Children should not be vaccinated just to protect others, a Sage member has said.
Professor Calum Semple, speaking in a personal capacity, agreed that we shouldn't be giving a vaccine to a child in order to protect his or her grandparents because the risk of death among children is one in a million.
He told the BBC's Radio 4 Today programme: "We're talking about vaccinating children here mainly to protect public health and reduce transmission, and it's accepted that teenagers for biologically more like adults are more likely to transmit. But the younger children really are not, they're about a half to a third as likely to acquire the virus. And similarly to pass it on. So we're now coming into really interesting ethical and moral debate here about vaccinating children for the benefit of others."
While Cabinet minister Lizz Truss said it was her understanding the Joint Committee on Vaccination and Immunisation (JCVI) was not recommending offering Covid-19 jabs to under-18s, Prof Semple said spare vaccines should be sent to countries who do not have enough doses.
The scientist added: "The virus is spreading in schools, because it's got nowhere else to hide at the moment...I'm veering on the not vaccinating children, only because of the ethical issues, and the need to get the vaccine into the older people."
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Arrest after BBC journalist confronted by protesters
A 57-year-old man has been charged after a journalist was confronted and chased by protesters near Downing Street.
Martin Hockridge is accused of using threatening, abusive or insulting words or behaviour towards another person with the intention to cause them harassment, alarm or distress.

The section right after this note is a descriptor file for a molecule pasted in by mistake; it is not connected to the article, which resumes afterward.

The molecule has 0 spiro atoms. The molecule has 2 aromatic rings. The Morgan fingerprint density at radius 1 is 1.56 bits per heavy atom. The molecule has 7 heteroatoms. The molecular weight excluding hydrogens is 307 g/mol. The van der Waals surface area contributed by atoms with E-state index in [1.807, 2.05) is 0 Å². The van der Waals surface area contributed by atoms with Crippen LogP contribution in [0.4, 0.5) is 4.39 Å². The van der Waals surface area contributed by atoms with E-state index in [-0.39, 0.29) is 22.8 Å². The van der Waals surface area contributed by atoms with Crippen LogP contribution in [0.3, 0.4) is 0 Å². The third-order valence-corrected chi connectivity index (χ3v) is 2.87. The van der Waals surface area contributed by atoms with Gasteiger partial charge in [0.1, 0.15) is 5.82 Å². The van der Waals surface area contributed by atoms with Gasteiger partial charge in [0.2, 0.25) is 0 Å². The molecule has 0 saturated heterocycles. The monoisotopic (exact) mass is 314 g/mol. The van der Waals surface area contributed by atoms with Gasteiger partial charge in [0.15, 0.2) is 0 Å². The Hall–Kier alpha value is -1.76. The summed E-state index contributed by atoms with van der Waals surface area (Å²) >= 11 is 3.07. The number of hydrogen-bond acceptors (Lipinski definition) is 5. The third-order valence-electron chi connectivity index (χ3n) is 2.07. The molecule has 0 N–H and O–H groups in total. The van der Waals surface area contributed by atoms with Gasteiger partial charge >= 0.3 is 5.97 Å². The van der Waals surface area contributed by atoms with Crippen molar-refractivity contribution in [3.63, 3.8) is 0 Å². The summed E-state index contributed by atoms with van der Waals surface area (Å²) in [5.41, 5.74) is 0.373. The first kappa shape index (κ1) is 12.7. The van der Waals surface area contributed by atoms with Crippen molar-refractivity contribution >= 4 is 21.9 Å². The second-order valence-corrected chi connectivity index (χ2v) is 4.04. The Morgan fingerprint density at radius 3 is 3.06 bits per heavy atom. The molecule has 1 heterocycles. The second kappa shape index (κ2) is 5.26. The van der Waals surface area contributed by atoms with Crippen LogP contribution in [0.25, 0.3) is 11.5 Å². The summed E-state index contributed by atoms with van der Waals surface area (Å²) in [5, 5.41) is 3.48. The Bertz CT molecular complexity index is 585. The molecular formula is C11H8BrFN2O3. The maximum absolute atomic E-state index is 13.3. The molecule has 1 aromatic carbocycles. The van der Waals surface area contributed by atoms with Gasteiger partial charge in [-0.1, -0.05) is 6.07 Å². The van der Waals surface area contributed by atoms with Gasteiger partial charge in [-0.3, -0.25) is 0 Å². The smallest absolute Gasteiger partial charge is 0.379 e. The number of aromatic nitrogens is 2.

It comes after footage shared on social media showed demonstrators shouting abuse in the face of Newsnight political editor Nicholas Watt.
Mr Watt, who was wearing a BBC lanyard, was forced to run through the mob beyond a line of police officers as people shouted "Traitor" and other slurs at him near Downing Street on Monday.
The Metropolitan Police said they have begun reviewing the footage and identified a number of possible offences and launched an investigation.
Crowds had gathered in Westminster to protest against the Government's extension of coronavirus restrictions in England by four weeks.
Care group chair fears legal action for unfair dismissal over mandatory vaccines
Mike Padgham, chairman of the Independent Care Group (ICG), which represents care homes in Yorkshire, has said he fears people will be put off entering the social care sector if vaccinations become mandatory for workers.
He told BBC Radio 4's Today programme: "It's not unexpected, I'm disappointed because I think persuasion is the way forward still because those taking the vaccination has gone up but I also say that I do believe people should be vaccinated, every member of staff should take up the vaccine.
"But I just think persuasion rather than coercion or compulsion is the way we have to deal with it.
"The Government could make more effort to encourage workers to take up the vaccine, I think from a social media campaign and actually giving us more time because we can achieve it.